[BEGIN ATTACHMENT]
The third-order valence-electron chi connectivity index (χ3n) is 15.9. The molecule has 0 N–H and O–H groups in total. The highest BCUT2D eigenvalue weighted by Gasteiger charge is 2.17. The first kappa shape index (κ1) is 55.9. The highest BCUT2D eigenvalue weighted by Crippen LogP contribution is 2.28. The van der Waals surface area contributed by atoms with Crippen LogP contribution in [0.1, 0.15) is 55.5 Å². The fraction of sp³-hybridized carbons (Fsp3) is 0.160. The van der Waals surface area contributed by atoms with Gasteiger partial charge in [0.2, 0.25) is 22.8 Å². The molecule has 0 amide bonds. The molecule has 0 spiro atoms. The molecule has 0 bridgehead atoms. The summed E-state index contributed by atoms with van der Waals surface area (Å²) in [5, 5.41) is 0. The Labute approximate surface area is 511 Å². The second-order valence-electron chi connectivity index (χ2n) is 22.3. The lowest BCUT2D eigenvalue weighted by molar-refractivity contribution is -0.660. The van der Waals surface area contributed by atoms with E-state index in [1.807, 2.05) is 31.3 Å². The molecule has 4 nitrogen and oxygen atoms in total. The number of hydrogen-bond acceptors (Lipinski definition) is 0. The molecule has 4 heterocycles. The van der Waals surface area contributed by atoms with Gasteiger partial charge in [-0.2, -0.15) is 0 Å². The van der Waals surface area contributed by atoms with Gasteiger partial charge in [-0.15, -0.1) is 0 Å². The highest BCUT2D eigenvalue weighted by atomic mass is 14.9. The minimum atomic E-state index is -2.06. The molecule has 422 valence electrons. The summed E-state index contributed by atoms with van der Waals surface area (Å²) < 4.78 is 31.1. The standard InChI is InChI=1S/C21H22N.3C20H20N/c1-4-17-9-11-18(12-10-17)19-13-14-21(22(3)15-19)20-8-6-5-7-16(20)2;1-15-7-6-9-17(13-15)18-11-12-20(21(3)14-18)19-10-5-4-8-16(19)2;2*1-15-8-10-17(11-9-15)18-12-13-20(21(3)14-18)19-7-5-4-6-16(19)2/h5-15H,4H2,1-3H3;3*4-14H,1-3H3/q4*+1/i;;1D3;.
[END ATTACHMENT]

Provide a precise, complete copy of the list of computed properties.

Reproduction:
The third-order valence-electron chi connectivity index (χ3n) is 15.9. The molecule has 0 N–H and O–H groups in total. The highest BCUT2D eigenvalue weighted by Gasteiger charge is 2.17. The first kappa shape index (κ1) is 55.9. The highest BCUT2D eigenvalue weighted by Crippen LogP contribution is 2.28. The van der Waals surface area contributed by atoms with Crippen LogP contribution in [0.1, 0.15) is 55.5 Å². The fraction of sp³-hybridized carbons (Fsp3) is 0.160. The van der Waals surface area contributed by atoms with Gasteiger partial charge in [0.2, 0.25) is 22.8 Å². The molecule has 0 amide bonds. The molecule has 0 spiro atoms. The molecule has 0 bridgehead atoms. The summed E-state index contributed by atoms with van der Waals surface area (Å²) in [5, 5.41) is 0. The Labute approximate surface area is 511 Å². The second-order valence-electron chi connectivity index (χ2n) is 22.3. The lowest BCUT2D eigenvalue weighted by molar-refractivity contribution is -0.660. The van der Waals surface area contributed by atoms with E-state index in [1.807, 2.05) is 31.3 Å². The molecule has 4 nitrogen and oxygen atoms in total. The number of hydrogen-bond acceptors (Lipinski definition) is 0. The molecule has 4 heterocycles. The van der Waals surface area contributed by atoms with Gasteiger partial charge in [-0.2, -0.15) is 0 Å². The van der Waals surface area contributed by atoms with Gasteiger partial charge in [-0.15, -0.1) is 0 Å². The highest BCUT2D eigenvalue weighted by atomic mass is 14.9. The minimum atomic E-state index is -2.06. The molecule has 422 valence electrons. The summed E-state index contributed by atoms with van der Waals surface area (Å²) < 4.78 is 31.1. The standard InChI is InChI=1S/C21H22N.3C20H20N/c1-4-17-9-11-18(12-10-17)19-13-14-21(22(3)15-19)20-8-6-5-7-16(20)2;1-15-7-6-9-17(13-15)18-11-12-20(21(3)14-18)19-10-5-4-8-16(19)2;2*1-15-8-10-17(11-9-15)18-12-13-20(21(3)14-18)19-7-5-4-6-16(19)2/h5-15H,4H2,1-3H3;3*4-14H,1-3H3/q4*+1/i;;1D3;.